Affiliations: [a] Student Research Committee, Faculty of Nutrition, Tabriz University of Medical Sciences, Tabriz, Iran
| [b] Research Center for Environmental Determinants ofHealth (RCEDH), Kermanshah University of Medical Sciences, Kermanshah, Iran
| [c] Department of Nutritional Sciences, School of Nutritional Sciences and Food Technology, Kermanshah University of Medical Sciences, Kermanshah, Iran
Corresponding author: Yahya Pasdar, Department of Nutritional Sciences, School of Nutritional Sciences and Food Technology, Kermanshah University of Medical Sciences, Kermanshah, Iran Isar Sq., across from Farabi Hospital, P.O. Box 6719851351, Kermanshah, Iran. Phone /Fax: +98 83 37102008; E-mail: [email protected].
Abstract: BACKGROUND:While evidence has been a highlight that obesity may be associated with the increased incidence of Nonalcoholic fatty liver disease (NAFLD), these data have depended on defective measures of obesity such as body mass index (BMI), and usually have not the well-known relationship between body composition with NAFLD. METHODS:In a case-control study of people aged 20– 65 years, we directly measured body composition (using bioelectrical impedance analysis), height, weight, and waist and hip circumferences who referred to radiology clinics in Kermanshah, Iran. Dietary intake was assessed by the food frequency questionnaire (FFQ). RESULTS:Among 221 people examined, 103 cases with NAFLD and 119 as control were established. The risk of NAFLD was positively associated with higher BMI and the components of the body composition. These associations were strengthened after adjusting for potential confounders including gender, age, marital status, education, smoking, alcohol consumption, and physical activity CONCLUSION:An increasing prevalence of obesity may be associated with the increasing incidence of NAFLD as observed in many populations. We observed an increased risk of NAFLD associated with increased BMI, central adiposity, and the fat component of weight, but found no association with nonfat mass.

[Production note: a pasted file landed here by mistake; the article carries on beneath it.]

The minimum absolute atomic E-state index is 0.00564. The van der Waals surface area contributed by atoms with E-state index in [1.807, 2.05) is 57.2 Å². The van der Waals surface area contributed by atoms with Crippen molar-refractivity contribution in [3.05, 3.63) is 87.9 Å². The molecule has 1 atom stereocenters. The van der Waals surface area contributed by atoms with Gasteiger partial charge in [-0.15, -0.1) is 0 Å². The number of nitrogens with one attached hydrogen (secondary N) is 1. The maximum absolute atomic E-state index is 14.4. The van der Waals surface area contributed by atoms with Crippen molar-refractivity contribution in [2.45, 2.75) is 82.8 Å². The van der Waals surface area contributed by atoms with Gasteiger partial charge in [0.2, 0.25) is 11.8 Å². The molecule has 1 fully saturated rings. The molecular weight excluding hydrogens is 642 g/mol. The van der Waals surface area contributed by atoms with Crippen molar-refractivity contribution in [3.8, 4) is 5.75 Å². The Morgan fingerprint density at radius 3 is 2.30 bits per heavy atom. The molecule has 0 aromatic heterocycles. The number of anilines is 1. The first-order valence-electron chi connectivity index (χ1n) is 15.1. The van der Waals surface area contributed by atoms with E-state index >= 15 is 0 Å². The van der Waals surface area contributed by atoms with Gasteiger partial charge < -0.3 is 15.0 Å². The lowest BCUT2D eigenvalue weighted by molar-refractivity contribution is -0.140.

Keywords: Body composition, non-alcoholic
fatty liver disease, case-control study